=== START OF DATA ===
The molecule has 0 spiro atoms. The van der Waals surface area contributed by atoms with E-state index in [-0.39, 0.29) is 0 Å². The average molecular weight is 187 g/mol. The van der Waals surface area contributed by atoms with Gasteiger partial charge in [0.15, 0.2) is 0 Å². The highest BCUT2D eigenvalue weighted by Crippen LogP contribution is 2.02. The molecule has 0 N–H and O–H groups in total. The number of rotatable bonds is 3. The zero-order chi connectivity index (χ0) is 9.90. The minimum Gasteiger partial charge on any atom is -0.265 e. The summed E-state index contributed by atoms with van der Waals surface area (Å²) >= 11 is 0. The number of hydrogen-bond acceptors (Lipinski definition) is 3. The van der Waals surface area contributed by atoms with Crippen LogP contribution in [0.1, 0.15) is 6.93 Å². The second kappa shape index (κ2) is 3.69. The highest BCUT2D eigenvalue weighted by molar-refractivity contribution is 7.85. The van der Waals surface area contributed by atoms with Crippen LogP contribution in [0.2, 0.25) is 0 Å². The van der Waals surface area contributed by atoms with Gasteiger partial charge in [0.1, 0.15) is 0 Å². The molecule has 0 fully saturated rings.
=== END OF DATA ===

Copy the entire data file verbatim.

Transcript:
The molecule has 0 spiro atoms. The van der Waals surface area contributed by atoms with E-state index in [-0.39, 0.29) is 0 Å². The average molecular weight is 187 g/mol. The van der Waals surface area contributed by atoms with Gasteiger partial charge in [0.15, 0.2) is 0 Å². The highest BCUT2D eigenvalue weighted by Crippen LogP contribution is 2.02. The molecule has 0 N–H and O–H groups in total. The number of rotatable bonds is 3. The zero-order chi connectivity index (χ0) is 9.90. The minimum Gasteiger partial charge on any atom is -0.265 e. The summed E-state index contributed by atoms with van der Waals surface area (Å²) >= 11 is 0. The number of hydrogen-bond acceptors (Lipinski definition) is 3. The van der Waals surface area contributed by atoms with Crippen LogP contribution in [0.1, 0.15) is 6.93 Å². The second kappa shape index (κ2) is 3.69. The highest BCUT2D eigenvalue weighted by molar-refractivity contribution is 7.85. The van der Waals surface area contributed by atoms with Crippen LogP contribution in [0.2, 0.25) is 0 Å². The van der Waals surface area contributed by atoms with Gasteiger partial charge in [0.1, 0.15) is 0 Å². The molecule has 0 fully saturated rings.